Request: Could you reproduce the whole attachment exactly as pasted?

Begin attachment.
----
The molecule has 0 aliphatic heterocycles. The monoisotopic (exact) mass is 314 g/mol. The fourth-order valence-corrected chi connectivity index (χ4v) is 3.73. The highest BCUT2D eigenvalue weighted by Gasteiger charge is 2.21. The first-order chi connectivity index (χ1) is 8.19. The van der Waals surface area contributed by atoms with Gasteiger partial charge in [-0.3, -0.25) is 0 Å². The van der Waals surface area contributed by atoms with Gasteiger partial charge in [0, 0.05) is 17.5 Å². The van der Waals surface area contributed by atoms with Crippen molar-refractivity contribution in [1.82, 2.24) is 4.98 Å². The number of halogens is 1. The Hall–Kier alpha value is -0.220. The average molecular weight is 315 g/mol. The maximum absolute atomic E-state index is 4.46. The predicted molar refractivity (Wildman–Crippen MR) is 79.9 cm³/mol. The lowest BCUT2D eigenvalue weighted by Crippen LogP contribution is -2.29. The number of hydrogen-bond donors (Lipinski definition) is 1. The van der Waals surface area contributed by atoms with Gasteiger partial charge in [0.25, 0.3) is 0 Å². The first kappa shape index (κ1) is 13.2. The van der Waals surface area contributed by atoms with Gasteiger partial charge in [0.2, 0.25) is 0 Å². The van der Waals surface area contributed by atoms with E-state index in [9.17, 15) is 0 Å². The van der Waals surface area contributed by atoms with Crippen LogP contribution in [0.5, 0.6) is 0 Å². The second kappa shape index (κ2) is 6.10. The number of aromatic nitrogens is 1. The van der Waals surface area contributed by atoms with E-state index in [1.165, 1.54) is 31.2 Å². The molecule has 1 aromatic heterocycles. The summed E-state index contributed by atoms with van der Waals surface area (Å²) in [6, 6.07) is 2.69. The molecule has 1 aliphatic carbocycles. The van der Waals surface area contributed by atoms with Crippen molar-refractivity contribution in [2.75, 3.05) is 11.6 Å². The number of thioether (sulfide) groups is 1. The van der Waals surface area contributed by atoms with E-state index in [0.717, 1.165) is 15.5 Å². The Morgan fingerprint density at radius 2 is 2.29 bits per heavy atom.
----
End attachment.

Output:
The molecule has 0 aliphatic heterocycles. The monoisotopic (exact) mass is 314 g/mol. The fourth-order valence-corrected chi connectivity index (χ4v) is 3.73. The highest BCUT2D eigenvalue weighted by Gasteiger charge is 2.21. The first-order chi connectivity index (χ1) is 8.19. The van der Waals surface area contributed by atoms with Gasteiger partial charge in [-0.3, -0.25) is 0 Å². The van der Waals surface area contributed by atoms with Gasteiger partial charge in [0, 0.05) is 17.5 Å². The van der Waals surface area contributed by atoms with Crippen molar-refractivity contribution in [1.82, 2.24) is 4.98 Å². The number of halogens is 1. The Hall–Kier alpha value is -0.220. The average molecular weight is 315 g/mol. The maximum absolute atomic E-state index is 4.46. The predicted molar refractivity (Wildman–Crippen MR) is 79.9 cm³/mol. The lowest BCUT2D eigenvalue weighted by Crippen LogP contribution is -2.29. The number of hydrogen-bond donors (Lipinski definition) is 1. The van der Waals surface area contributed by atoms with Gasteiger partial charge in [0.25, 0.3) is 0 Å². The first kappa shape index (κ1) is 13.2. The van der Waals surface area contributed by atoms with Gasteiger partial charge in [0.2, 0.25) is 0 Å². The van der Waals surface area contributed by atoms with E-state index in [9.17, 15) is 0 Å². The van der Waals surface area contributed by atoms with Crippen LogP contribution in [0.5, 0.6) is 0 Å². The second kappa shape index (κ2) is 6.10. The number of aromatic nitrogens is 1. The van der Waals surface area contributed by atoms with E-state index in [1.165, 1.54) is 31.2 Å². The molecule has 1 aromatic heterocycles. The summed E-state index contributed by atoms with van der Waals surface area (Å²) in [6, 6.07) is 2.69. The molecule has 1 aliphatic carbocycles. The van der Waals surface area contributed by atoms with Crippen molar-refractivity contribution in [2.75, 3.05) is 11.6 Å². The number of thioether (sulfide) groups is 1. The van der Waals surface area contributed by atoms with E-state index in [0.717, 1.165) is 15.5 Å². The Morgan fingerprint density at radius 2 is 2.29 bits per heavy atom.